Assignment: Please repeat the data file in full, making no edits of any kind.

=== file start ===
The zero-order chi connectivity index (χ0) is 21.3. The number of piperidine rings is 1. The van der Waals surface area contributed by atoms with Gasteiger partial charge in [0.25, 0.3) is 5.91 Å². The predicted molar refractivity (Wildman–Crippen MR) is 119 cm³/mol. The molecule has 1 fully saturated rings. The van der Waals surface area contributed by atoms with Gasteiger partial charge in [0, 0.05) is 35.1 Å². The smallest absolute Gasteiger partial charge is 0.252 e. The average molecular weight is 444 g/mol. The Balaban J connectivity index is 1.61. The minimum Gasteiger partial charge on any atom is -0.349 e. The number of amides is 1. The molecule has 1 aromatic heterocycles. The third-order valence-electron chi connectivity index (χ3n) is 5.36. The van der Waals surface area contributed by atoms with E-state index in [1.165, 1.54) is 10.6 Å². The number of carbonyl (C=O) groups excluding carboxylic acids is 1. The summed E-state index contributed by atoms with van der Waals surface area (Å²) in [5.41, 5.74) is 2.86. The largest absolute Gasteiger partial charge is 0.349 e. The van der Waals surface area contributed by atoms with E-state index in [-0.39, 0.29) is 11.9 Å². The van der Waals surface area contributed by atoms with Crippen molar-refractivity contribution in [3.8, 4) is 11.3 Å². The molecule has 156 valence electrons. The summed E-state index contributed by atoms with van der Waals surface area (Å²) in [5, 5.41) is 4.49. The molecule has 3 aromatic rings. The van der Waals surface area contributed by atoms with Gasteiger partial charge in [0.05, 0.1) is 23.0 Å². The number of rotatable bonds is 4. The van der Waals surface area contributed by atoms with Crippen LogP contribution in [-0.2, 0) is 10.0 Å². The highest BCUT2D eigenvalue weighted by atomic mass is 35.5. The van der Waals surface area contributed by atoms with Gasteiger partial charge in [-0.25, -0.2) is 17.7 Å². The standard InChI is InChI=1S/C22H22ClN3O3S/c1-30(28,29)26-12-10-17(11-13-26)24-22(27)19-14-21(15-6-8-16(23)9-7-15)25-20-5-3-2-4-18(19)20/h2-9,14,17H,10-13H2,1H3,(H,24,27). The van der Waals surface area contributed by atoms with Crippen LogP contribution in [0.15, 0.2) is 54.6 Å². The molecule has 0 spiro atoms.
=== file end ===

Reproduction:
The zero-order chi connectivity index (χ0) is 21.3. The number of piperidine rings is 1. The van der Waals surface area contributed by atoms with Gasteiger partial charge in [0.25, 0.3) is 5.91 Å². The predicted molar refractivity (Wildman–Crippen MR) is 119 cm³/mol. The molecule has 1 fully saturated rings. The van der Waals surface area contributed by atoms with Gasteiger partial charge in [0, 0.05) is 35.1 Å². The smallest absolute Gasteiger partial charge is 0.252 e. The average molecular weight is 444 g/mol. The Balaban J connectivity index is 1.61. The minimum Gasteiger partial charge on any atom is -0.349 e. The number of amides is 1. The molecule has 1 aromatic heterocycles. The third-order valence-electron chi connectivity index (χ3n) is 5.36. The van der Waals surface area contributed by atoms with E-state index in [1.165, 1.54) is 10.6 Å². The number of carbonyl (C=O) groups excluding carboxylic acids is 1. The summed E-state index contributed by atoms with van der Waals surface area (Å²) in [5.41, 5.74) is 2.86. The largest absolute Gasteiger partial charge is 0.349 e. The van der Waals surface area contributed by atoms with E-state index in [-0.39, 0.29) is 11.9 Å². The van der Waals surface area contributed by atoms with Crippen molar-refractivity contribution in [3.8, 4) is 11.3 Å². The molecule has 156 valence electrons. The summed E-state index contributed by atoms with van der Waals surface area (Å²) in [5, 5.41) is 4.49. The molecule has 3 aromatic rings. The van der Waals surface area contributed by atoms with Gasteiger partial charge in [0.05, 0.1) is 23.0 Å². The number of rotatable bonds is 4. The van der Waals surface area contributed by atoms with Crippen LogP contribution in [-0.2, 0) is 10.0 Å². The highest BCUT2D eigenvalue weighted by atomic mass is 35.5. The van der Waals surface area contributed by atoms with Gasteiger partial charge in [-0.25, -0.2) is 17.7 Å². The standard InChI is InChI=1S/C22H22ClN3O3S/c1-30(28,29)26-12-10-17(11-13-26)24-22(27)19-14-21(15-6-8-16(23)9-7-15)25-20-5-3-2-4-18(19)20/h2-9,14,17H,10-13H2,1H3,(H,24,27). The van der Waals surface area contributed by atoms with Crippen LogP contribution in [0.15, 0.2) is 54.6 Å². The molecule has 0 spiro atoms.